By Tony Ryan.
One day when I was in high school, a friend told me, in an urgent, conspiratorial tone, that his parents’ washing machine had broken down the day after the warranty expired, suggesting it had been programmed to do so by the manufacturers.
The makers of that washing machine almost certainly didn’t design it to conk out as soon as they were no longer liable for repairs or replacement. But I discovered years later that there’s a name for the practice of creating products that are designed to quickly fall apart or be superseded by a superior version: planned obsolescence. “That’s a thing,” as we say now. (As we also say, you know something exists when it’s been satirised, and planned obsolescence had the piss taken out of it artfully by The Onion.)
To keep you buying, manufacturers, particularly producers of electronics, often design smartphones, tablets, laptops and the like with the next, better version of their gadgets in mind. But these “better” versions are often not really better at all, as witnessed by countless technology reviews. Companies also build disposability into the physical gadgets themselves, publish software upgrades that don’t work on old handsets, and make their devices next to impossible to open for repairs, all of which are strategies aimed at getting you to shell out for new stuff.
Consumers are relied on to keep our economy going, and retailers and manufacturers are keen to meet their every whim with a saleable product. Problem is, this economic model comes from a time when the resources used to make these products were assumed to be infinite (when they were thought about at all). We now know that the ecosystems on which we depend can’t cope with the amount of garbage and pollution necessitated by the constant production and disposal of products. As George Monbiot recently put it, “Consumer demand and economic growth are the motors of environmental destruction”.
However! We’ve started to wise up to the situation, and consumers are turning to products that aren’t headed so quickly to the tip, easing the load on our environment and on our hip pockets. Governments are beginning to catch on – in France, planned obsolescence is a crime punishable by jail sentences – and there are a number of things you can keep in mind to help number its days.
Can you fix it?
There’s a growing movement devoted to fixing, rather than ditching, our broken possessions. Australia’s first repair cafe, in Marrickville, opened in 2014, and others followed. (There are now repair cafes in Sydney, Melbourne, Albury-Wodonga and Mullumbimby). Ifixit.com is the Wikipedia of the self-repair community, with nearly 20,000 free repair manuals for over 5,000 devices. And anyone can contribute to it, hence the Wikpedia comparison. They’ve even produced this fixer’s manifesto:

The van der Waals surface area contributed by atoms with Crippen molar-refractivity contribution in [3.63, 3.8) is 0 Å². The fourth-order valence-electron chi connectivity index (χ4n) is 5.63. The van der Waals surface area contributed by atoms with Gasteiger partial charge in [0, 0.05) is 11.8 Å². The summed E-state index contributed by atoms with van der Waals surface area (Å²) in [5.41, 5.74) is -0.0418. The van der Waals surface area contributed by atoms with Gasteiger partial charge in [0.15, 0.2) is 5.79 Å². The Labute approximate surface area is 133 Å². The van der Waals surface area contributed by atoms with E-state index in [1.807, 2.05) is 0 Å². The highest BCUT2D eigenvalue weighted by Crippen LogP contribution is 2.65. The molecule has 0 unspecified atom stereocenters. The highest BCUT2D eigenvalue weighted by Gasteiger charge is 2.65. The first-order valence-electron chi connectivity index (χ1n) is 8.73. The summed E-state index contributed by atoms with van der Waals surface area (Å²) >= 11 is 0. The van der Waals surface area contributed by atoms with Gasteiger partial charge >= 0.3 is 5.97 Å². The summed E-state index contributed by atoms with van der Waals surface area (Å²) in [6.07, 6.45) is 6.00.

Photo credit: Duncan Hull (Flickr)
Buy built to last
Some of the lightbulbs manufactured around the time Thomas Edison invented them are still in use! Light bulbs are notorious in the literature on planned obsolescence as the first and perhaps the most well-known instance of the practice. From the 1920s to the 1940s, lightbulb manufacturers actually made their products worse, reducing their lifspans from an average of 2,500 hours to 1,000 hours in a bid to drive sales, which is now known as the lightbulb conspiracy. If you haven’t already, install LED lights – they last a lot longer and consume far less energy.
Today, many producers are more conscious of the community and the environment than the lighbulb barons of yore. For example, Buy Me Once is an online store that sells products that are made to last (and they have a wonderful tagline: “Because throwaway stuff is rubbish”).
Also, look for lifetime warranties and products with replaceable parts.
Wear old, unfashionable clothes in the hope they’ll become fashionable again someday
This one’s kind of a joke, but seriously, that’s how fast-fashion chains like Topshop and Zara work. They belt out new styles so quickly for a reason, earning them the description “planned obsolescence in action”. When it comes to fashion, you could do what I do: wear flares until the cycle of fashion inevitably swings around and they’re in vogue once again. It’ll happen.
Or you could make your clothes last.
But, do you actually need it at all?
But before any of the above comes into play, that’s the question: can I go without this? Buy Nothing Day, which was initiated by Adbusters magazine, has become an emblem of anti-consumerism, and has sparked Buy Nothing Christmas, Buy Nothing New Month and the Buy Nothing Project. Despite the “Buy Nothing” motif here, anti-consumerism is a broad church, and most of its adherents acknowledge that buying nothing at all in the long term is hardly feasible (though some people give it a shot for a good length of time). It does, however, encourage a thoughtful approach to consumption that considers the true costs of buying.
Photo credit: top, Jason Tester Guerrilla Futures cc, middle, Duncan Hull cc.